Pug Dog Encephalitis

Pug Dog Encephalitis

Overview of Pug Dog Encephalitis

Pug Dog Encephalitis (PDE) is a unique form of brain inflammation affecting adolescent and young adult pugs. It is believed to be a genetic condition, as littermates and closely related dogs are often affected. It is a rapidly progressing disorder for which there is no cure.

The cause of the condition is unknown. Although infectious disorders are known to cause encephalitis, infection is apparently not the cause of PDE. Recent studies suggest that an abnormal response by the body’s immune system may play a role in the development of the disorder.

The disease is limited to pugs. Female pugs are slightly more likely to be affected compared to males. Although it has been reported in middle aged pugs, the majority of affected pugs are less than 3 years old, and pugs as young as 6 months can be affected.

PDE is invariably fatal. All dogs either die or are put to sleep within a few months after the onset of clinical signs.

Affected dogs show clinical signs that indicated a problem with the brain and nervous system.

What to Watch For

Signs of Pug Dog Encephalitis may include: 

  • Seizures
  • Walking in circles
  • Pressing their heads against the wall or furniture
  • Ataxia (a staggering walk)
  • Apparent blindness
  • Neck pain

    See your veterinarian immediately if any of these signs develop.

  • Diagnosis of Pug Encephalitis

    Diagnostic tests are needed to recognized PDE and exclude other diseases, including:

  • Complete history and physical exam, including a complete examination of the neurologic system.
  • A spinal tap (a procedure in which a small sample of the fluid that bathes the brain and spinal cord is obtained and analyzed) may give helpful information for making the diagnosis.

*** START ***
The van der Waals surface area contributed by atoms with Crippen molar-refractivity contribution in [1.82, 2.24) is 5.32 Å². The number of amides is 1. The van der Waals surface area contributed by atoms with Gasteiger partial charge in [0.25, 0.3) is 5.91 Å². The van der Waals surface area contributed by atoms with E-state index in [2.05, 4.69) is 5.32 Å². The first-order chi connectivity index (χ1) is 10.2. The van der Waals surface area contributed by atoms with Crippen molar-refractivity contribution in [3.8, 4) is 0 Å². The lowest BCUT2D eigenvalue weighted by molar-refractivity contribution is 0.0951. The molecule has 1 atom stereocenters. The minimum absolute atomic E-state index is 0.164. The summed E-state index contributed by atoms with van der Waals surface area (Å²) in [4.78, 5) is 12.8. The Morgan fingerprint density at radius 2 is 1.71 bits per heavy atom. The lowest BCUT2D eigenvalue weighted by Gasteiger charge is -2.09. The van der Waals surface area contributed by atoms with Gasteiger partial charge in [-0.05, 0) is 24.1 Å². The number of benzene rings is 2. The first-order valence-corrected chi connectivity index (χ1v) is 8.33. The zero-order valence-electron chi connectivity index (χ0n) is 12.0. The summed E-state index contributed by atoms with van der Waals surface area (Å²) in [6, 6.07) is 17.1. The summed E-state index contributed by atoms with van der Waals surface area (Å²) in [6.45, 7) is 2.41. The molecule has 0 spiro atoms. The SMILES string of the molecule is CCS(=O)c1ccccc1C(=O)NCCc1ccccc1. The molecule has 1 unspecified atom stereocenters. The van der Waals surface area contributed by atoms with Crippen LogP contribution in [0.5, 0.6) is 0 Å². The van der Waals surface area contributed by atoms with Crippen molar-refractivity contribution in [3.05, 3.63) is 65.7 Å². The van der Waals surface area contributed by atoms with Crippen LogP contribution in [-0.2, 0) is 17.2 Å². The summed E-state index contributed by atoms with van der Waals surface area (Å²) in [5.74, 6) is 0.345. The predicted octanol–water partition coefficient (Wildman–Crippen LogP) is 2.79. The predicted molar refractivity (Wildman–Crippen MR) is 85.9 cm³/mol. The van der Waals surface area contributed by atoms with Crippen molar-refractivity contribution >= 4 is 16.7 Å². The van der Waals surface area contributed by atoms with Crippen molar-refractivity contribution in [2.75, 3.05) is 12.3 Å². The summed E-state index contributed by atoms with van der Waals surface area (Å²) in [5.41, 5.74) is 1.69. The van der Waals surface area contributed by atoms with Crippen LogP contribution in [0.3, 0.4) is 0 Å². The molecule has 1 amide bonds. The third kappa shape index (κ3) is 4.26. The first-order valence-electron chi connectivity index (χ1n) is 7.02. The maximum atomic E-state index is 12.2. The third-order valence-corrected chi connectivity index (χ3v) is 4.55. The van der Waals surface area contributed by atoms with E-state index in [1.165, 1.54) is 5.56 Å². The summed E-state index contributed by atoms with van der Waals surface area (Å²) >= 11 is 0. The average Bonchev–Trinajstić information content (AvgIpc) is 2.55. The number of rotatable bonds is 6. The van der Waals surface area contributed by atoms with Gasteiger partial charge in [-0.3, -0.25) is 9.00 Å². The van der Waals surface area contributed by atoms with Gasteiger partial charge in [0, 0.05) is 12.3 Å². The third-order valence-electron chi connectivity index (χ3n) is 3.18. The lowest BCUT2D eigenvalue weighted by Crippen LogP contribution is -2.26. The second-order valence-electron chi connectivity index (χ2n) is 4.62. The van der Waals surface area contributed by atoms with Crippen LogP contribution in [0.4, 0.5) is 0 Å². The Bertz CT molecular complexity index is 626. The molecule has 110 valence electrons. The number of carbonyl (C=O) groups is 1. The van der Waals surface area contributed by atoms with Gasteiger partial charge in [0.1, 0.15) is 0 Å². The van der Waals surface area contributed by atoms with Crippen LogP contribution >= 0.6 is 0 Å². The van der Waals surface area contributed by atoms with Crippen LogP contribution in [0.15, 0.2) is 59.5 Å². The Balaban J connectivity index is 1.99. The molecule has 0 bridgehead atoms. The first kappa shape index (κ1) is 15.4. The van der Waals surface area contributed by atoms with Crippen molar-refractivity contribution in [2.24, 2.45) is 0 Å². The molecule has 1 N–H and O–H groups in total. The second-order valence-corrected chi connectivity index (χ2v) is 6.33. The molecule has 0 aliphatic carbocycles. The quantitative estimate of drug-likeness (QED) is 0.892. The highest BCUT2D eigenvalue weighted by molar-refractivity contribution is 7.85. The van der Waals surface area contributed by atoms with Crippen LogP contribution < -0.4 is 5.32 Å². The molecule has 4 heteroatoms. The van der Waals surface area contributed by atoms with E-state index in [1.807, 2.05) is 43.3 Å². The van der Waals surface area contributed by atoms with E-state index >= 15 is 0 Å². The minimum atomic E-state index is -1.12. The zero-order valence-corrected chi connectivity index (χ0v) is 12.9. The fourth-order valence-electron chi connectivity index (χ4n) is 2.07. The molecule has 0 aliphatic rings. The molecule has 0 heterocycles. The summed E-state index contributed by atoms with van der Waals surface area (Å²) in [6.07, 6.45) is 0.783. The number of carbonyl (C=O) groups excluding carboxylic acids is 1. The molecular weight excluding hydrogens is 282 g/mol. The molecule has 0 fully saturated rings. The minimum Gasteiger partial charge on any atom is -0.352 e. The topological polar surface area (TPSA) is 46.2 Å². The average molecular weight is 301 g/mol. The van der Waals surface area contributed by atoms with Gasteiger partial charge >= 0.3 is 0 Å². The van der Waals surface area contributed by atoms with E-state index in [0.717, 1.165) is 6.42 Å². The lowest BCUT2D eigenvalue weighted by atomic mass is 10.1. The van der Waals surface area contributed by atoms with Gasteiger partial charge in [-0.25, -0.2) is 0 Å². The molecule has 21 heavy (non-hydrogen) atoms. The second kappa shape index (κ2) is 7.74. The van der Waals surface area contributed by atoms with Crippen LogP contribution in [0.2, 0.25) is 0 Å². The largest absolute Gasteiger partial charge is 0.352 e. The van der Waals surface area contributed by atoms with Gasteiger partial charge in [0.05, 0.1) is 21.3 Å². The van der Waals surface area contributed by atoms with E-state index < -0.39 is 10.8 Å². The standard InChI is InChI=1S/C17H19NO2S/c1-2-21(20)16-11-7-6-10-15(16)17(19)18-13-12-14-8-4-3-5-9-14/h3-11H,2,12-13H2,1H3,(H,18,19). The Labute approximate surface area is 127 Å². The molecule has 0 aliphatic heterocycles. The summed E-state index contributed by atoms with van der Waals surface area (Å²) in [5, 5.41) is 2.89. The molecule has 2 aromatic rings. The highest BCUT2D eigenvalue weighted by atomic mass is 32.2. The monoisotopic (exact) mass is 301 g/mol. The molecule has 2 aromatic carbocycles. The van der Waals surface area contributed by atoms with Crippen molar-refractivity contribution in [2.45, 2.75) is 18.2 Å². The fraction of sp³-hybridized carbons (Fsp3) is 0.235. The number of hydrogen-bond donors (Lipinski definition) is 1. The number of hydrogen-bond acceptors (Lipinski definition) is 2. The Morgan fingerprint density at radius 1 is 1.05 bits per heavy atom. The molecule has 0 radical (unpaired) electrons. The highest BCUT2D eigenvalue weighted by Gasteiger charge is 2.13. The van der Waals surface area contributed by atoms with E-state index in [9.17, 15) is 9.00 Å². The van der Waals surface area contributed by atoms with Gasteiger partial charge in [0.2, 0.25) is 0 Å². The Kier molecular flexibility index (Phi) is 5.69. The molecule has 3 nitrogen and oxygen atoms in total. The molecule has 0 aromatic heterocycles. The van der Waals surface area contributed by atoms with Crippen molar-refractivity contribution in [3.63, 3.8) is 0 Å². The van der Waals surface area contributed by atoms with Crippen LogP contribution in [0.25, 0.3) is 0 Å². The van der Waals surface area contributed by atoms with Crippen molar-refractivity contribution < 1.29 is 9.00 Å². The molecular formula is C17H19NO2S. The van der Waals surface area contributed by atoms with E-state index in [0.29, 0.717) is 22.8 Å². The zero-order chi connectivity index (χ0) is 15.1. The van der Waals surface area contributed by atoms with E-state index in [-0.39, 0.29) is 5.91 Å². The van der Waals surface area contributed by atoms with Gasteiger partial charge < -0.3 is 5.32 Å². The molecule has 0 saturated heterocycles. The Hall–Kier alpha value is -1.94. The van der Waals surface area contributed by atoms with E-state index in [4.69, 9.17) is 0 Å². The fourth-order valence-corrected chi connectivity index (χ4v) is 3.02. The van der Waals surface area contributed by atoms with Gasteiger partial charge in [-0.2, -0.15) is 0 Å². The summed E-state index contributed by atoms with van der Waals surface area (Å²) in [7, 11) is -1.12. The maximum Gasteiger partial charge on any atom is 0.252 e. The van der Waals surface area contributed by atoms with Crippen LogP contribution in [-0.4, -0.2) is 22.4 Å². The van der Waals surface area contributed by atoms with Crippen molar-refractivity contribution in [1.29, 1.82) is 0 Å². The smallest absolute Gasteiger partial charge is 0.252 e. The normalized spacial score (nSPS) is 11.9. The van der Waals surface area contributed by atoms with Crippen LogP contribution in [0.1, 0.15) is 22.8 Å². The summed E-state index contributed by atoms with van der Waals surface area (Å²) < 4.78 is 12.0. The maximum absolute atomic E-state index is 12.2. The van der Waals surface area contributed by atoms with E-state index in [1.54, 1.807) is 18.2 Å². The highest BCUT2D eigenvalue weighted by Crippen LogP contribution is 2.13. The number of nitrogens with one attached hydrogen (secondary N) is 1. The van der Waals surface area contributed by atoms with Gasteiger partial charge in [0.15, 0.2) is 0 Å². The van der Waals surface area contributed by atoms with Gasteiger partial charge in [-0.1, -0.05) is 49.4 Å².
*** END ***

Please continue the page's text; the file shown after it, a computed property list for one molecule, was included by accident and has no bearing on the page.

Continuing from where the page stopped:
• Magnetic Resonance Imaging (MRI) is a diagnostic test that allows visualization of the structures of the brain and is very useful in making a diagnosis. It requires specialized equipment available only at referral centers and universities.
  • Post-mortem tissue analysis, in which a sample of brain tissue is examined after the dog dies or is euthanized, is necessary to make a definitive diagnosis.
  • Treatment of Pug Encephalitis

    Although PDE is invariably fatal, treatment may control clinical signs for a brief period of time. Treatment may include the following:

  • Anticonvulsants, such as phenobarbital, may help control seizures, the most common clinical sign of PDE.
  • Corticosteroids are anti-inflammatory drugs, and may help reduce some of the brain inflammation associated with the disorder.
  • Homeopathic remedies, such as Japanese Kampo (a plant product) have been tried.
  • Home Care and Prevention

    Administer all medication as prescribed.

    As the disease is believed to be genetic, there are no preventative measures. Affected dogs should not be bred, and owners of any littermates or closely related dogs should be informed that their dog is highly susceptible to the condition.

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